1. Caprice d'apres l'etude en forme de Valsede Camille Saint-Saens, Op. 52
2. Sonate en fa mineur 'au tombeau' d'apres la sonate de Pietro Antonio Locatelli
3. Paganini Variations op. posth. d'apres le caprice no. 24 de Niccolo Paganini
4. Saltarelle Carnavalesque Op. 11 posth.
5. Poeme Elegiaque Op. 12
6. Reve D'enfant Op. 14
7. 'Dans Le Lointais' tempo di Mazurka
8. Mazurka

Sandrine Cantoreggi - violin
Bruno Canino – piano


The 500-pound gorilla in the room inasmuch as the compositions of Belgian violinist-composer Eugène Ysaÿe is concerned are the set of six solo violin sonatas he composed in 1924; all six are widely performed and have been recorded numerous times. The reputation of these pieces is so gargantuan that little else of Ysaÿe's output has been recorded, and a quick look at his known output demonstrates that the six sonatas are merely the tip of what is a very large iceberg. Belgian violinist Sandrine Cantoreggi, assisted by pianist Bruno Canino, attempts to lift the veil a little further through her Turtle Records disc Ysaÿe.

Of the eight works presented here, only Saltarelle Carnavalesque, Op. 11 -- composed when Ysaÿe was 18 -- is previously unrecorded, and some others visited in the course of the program are reasonably well covered, though in the context of mixed recitals of various composers. It is certainly a plus to hear all of these things together, and away from the context of the monolithic solo sonatas; usefully, Cantoreggi includes both of the only two original pieces Ysaÿe himself recorded.

Canino's playing is sensitive and restrained in the main, but when the accompaniment calls for fireworks, he certainly can deliver them. Some of these pieces are technically some of the toughest nuts to crack in the violin literature, though Cantoreggi makes them sound easy, and while that's amazing, this recording seems at times a little too smooth and effortless, somewhat lacking in the passionately gutty attack that Ysaÿe employs in his own recordings. It is clear her interpretation is her own, not an attempted re-creation of what Ysaÿe might have played -- and that's fine -- though when she lets her hair down a little, as in the concluding Mazurka, the playing has a bit more sparkle and brightness in such cases than is the norm throughout this disc. Nevertheless, Turtle's Hybrid SACD sounds great, and for those who need a bit more depth in their Ysaÿe beyond his set of six, this should prove a pleasing answer to the call. --- Uncle Dave Lewis, Rovi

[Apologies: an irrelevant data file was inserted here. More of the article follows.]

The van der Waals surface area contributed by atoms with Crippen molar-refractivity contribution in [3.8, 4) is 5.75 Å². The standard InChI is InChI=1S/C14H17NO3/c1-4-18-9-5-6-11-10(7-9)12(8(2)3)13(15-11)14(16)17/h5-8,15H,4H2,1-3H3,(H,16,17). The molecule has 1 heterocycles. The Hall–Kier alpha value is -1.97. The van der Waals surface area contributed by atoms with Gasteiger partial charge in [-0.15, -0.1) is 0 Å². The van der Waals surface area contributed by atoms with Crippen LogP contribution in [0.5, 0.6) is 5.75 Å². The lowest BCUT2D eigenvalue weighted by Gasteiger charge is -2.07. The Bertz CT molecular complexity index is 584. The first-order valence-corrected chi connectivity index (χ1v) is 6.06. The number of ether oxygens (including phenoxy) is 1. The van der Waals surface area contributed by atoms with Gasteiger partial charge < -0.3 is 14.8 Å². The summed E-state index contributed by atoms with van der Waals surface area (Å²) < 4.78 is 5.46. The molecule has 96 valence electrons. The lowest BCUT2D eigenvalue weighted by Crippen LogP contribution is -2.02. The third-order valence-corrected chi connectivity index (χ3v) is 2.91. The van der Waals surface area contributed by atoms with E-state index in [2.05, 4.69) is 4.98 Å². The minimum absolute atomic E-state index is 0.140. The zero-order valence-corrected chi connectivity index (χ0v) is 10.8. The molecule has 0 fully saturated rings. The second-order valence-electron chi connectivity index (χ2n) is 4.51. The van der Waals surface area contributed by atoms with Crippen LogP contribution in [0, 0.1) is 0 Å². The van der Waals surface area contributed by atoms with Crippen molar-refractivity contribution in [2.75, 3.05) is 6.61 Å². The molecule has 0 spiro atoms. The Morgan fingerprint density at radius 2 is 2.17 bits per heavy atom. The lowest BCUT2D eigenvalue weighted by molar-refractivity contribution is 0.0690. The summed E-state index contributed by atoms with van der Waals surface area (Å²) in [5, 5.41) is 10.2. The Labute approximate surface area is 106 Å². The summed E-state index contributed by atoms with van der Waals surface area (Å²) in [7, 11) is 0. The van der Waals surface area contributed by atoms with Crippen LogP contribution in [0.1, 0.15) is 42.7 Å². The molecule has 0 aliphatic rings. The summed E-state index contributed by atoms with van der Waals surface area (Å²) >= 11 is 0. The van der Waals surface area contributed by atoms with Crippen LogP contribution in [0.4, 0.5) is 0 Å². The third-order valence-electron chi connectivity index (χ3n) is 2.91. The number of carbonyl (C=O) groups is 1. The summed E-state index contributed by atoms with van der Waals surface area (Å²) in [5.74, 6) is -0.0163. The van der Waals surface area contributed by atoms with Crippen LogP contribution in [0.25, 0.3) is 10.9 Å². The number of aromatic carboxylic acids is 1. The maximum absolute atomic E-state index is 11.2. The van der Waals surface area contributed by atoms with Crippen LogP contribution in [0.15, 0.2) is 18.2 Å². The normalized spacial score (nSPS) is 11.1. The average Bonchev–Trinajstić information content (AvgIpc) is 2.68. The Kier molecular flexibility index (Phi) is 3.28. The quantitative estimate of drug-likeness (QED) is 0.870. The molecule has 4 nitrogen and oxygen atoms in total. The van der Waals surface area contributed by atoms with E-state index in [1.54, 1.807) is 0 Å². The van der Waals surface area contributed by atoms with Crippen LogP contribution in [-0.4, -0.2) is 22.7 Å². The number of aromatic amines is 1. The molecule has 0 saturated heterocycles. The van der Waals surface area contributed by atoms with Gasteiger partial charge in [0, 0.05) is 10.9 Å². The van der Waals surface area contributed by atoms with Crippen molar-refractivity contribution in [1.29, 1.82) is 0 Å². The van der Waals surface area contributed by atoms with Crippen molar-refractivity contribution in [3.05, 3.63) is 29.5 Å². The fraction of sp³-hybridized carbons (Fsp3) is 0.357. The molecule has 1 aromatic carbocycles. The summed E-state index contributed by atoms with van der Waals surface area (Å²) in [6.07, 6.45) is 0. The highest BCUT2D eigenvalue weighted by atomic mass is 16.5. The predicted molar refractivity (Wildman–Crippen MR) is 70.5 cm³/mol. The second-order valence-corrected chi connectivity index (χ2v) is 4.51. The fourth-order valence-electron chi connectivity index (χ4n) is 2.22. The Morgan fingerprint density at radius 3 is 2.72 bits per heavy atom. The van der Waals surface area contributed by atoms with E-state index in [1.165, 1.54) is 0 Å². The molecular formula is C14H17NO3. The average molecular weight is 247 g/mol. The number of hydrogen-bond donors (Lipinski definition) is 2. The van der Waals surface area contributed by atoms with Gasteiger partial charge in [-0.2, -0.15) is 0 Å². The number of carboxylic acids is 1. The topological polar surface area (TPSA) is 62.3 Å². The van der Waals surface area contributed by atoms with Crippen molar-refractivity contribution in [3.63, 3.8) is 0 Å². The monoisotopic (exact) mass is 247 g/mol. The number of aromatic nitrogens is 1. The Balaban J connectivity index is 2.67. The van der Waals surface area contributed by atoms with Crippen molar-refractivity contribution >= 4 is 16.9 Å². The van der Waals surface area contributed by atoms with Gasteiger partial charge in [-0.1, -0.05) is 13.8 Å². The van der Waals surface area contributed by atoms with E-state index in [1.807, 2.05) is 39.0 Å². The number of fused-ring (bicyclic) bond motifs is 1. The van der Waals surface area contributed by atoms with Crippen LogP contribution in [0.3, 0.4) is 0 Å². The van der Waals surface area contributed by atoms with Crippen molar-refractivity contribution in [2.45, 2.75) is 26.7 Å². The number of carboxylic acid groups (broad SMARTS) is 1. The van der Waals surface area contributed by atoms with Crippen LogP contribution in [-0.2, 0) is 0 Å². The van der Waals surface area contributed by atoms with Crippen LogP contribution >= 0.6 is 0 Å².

download: uploaded yandex 4shared mediafire solidfiles mega zalivalka filecloudio anonfiles oboom


]]> (bluesever) Ysaÿe Eugène Fri, 23 Jul 2010 15:37:51 +0000
Ysaÿe – Works for Violin and Orchestra (Breuninger) [2006] Ysaÿe – Works for Violin and Orchestra (Breuninger) [2006]

Image could not be displayed. Check browser for compatibility.

1 Poème élégiaque d-moll op. 12 (for Violin and Orchestra)
2 Chant d'hivers h-moll op. 15 (for Violin and Orchestra)
3 Berceuse f-moll op. 20 (for Violin and Orchestra) 
4 Les neiges d'antan op. 23 (for Violin and Orchestra)

Violin Concerto  No.8
5 1. Grave e lento poco maesto 
6 2. Andante non troppo 
7 3. (without heading) 

Divertimento op. 24 (for Violin and Orchestra)
8 1. Molto moderato
9 2. Allegro non troppo, vivo